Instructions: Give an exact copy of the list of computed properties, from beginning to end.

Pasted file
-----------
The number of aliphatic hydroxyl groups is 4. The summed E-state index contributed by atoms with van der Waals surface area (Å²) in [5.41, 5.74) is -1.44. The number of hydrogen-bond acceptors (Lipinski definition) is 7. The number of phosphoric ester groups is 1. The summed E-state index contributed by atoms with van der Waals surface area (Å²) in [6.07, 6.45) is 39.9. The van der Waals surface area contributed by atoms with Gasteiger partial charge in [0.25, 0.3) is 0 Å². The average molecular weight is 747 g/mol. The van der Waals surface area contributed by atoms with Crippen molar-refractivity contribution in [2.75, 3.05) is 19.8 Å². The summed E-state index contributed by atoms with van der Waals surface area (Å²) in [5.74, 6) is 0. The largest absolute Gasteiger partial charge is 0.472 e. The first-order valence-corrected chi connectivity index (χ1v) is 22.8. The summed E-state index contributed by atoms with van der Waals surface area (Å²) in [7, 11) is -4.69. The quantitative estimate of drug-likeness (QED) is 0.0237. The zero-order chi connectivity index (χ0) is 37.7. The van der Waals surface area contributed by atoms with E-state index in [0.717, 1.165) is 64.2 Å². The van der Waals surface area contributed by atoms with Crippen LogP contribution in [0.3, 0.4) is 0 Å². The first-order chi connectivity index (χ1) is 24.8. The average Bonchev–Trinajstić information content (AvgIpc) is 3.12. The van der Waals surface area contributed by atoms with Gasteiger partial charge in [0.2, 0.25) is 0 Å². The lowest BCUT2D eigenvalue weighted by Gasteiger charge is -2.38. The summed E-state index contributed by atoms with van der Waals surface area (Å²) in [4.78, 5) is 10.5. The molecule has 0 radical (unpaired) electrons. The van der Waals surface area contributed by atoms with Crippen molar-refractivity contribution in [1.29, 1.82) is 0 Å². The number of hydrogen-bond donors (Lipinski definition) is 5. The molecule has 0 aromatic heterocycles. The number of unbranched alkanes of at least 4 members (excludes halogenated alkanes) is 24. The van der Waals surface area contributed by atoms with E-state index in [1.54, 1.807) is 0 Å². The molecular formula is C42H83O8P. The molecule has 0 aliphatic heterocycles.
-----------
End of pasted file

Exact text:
The number of aliphatic hydroxyl groups is 4. The summed E-state index contributed by atoms with van der Waals surface area (Å²) in [5.41, 5.74) is -1.44. The number of hydrogen-bond acceptors (Lipinski definition) is 7. The number of phosphoric ester groups is 1. The summed E-state index contributed by atoms with van der Waals surface area (Å²) in [6.07, 6.45) is 39.9. The van der Waals surface area contributed by atoms with Gasteiger partial charge in [0.25, 0.3) is 0 Å². The average molecular weight is 747 g/mol. The van der Waals surface area contributed by atoms with Crippen molar-refractivity contribution in [2.75, 3.05) is 19.8 Å². The summed E-state index contributed by atoms with van der Waals surface area (Å²) in [5.74, 6) is 0. The largest absolute Gasteiger partial charge is 0.472 e. The first-order valence-corrected chi connectivity index (χ1v) is 22.8. The summed E-state index contributed by atoms with van der Waals surface area (Å²) in [7, 11) is -4.69. The quantitative estimate of drug-likeness (QED) is 0.0237. The zero-order chi connectivity index (χ0) is 37.7. The van der Waals surface area contributed by atoms with E-state index in [0.717, 1.165) is 64.2 Å². The van der Waals surface area contributed by atoms with Crippen LogP contribution in [0.3, 0.4) is 0 Å². The first-order chi connectivity index (χ1) is 24.8. The average Bonchev–Trinajstić information content (AvgIpc) is 3.12. The van der Waals surface area contributed by atoms with Gasteiger partial charge in [0.2, 0.25) is 0 Å². The lowest BCUT2D eigenvalue weighted by Gasteiger charge is -2.38. The summed E-state index contributed by atoms with van der Waals surface area (Å²) in [4.78, 5) is 10.5. The molecule has 0 radical (unpaired) electrons. The van der Waals surface area contributed by atoms with Crippen molar-refractivity contribution in [1.29, 1.82) is 0 Å². The number of hydrogen-bond donors (Lipinski definition) is 5. The molecule has 0 aromatic heterocycles. The number of unbranched alkanes of at least 4 members (excludes halogenated alkanes) is 24. The van der Waals surface area contributed by atoms with E-state index in [1.54, 1.807) is 0 Å². The molecular formula is C42H83O8P. The molecule has 0 aliphatic heterocycles.